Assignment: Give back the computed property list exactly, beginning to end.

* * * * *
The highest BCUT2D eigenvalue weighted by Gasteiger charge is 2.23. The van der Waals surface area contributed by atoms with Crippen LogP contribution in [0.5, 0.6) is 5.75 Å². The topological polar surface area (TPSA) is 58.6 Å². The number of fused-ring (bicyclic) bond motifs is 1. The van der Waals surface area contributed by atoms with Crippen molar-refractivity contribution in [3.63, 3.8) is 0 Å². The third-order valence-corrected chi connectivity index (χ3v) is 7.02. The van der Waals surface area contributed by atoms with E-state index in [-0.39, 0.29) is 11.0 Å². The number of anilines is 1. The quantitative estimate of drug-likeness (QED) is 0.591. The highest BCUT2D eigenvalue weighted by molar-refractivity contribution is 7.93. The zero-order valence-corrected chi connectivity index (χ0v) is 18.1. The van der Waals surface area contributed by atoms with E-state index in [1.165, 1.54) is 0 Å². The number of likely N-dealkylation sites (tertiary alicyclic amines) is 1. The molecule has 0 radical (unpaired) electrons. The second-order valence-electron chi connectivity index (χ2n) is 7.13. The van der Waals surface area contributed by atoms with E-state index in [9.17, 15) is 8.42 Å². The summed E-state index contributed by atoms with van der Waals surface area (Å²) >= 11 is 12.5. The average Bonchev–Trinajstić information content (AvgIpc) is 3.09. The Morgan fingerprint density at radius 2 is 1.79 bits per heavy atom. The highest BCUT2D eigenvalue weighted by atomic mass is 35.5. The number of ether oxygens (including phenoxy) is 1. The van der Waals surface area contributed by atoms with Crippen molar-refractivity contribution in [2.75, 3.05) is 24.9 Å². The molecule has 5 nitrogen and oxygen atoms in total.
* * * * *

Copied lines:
The highest BCUT2D eigenvalue weighted by Gasteiger charge is 2.23. The van der Waals surface area contributed by atoms with Crippen LogP contribution in [0.5, 0.6) is 5.75 Å². The topological polar surface area (TPSA) is 58.6 Å². The number of fused-ring (bicyclic) bond motifs is 1. The van der Waals surface area contributed by atoms with Crippen molar-refractivity contribution in [3.63, 3.8) is 0 Å². The third-order valence-corrected chi connectivity index (χ3v) is 7.02. The van der Waals surface area contributed by atoms with E-state index in [-0.39, 0.29) is 11.0 Å². The number of anilines is 1. The quantitative estimate of drug-likeness (QED) is 0.591. The highest BCUT2D eigenvalue weighted by molar-refractivity contribution is 7.93. The zero-order valence-corrected chi connectivity index (χ0v) is 18.1. The van der Waals surface area contributed by atoms with E-state index in [1.165, 1.54) is 0 Å². The number of likely N-dealkylation sites (tertiary alicyclic amines) is 1. The molecule has 0 radical (unpaired) electrons. The second-order valence-electron chi connectivity index (χ2n) is 7.13. The van der Waals surface area contributed by atoms with E-state index in [9.17, 15) is 8.42 Å². The summed E-state index contributed by atoms with van der Waals surface area (Å²) >= 11 is 12.5. The average Bonchev–Trinajstić information content (AvgIpc) is 3.09. The Morgan fingerprint density at radius 2 is 1.79 bits per heavy atom. The highest BCUT2D eigenvalue weighted by atomic mass is 35.5. The number of ether oxygens (including phenoxy) is 1. The van der Waals surface area contributed by atoms with Crippen molar-refractivity contribution in [2.75, 3.05) is 24.9 Å². The molecule has 5 nitrogen and oxygen atoms in total.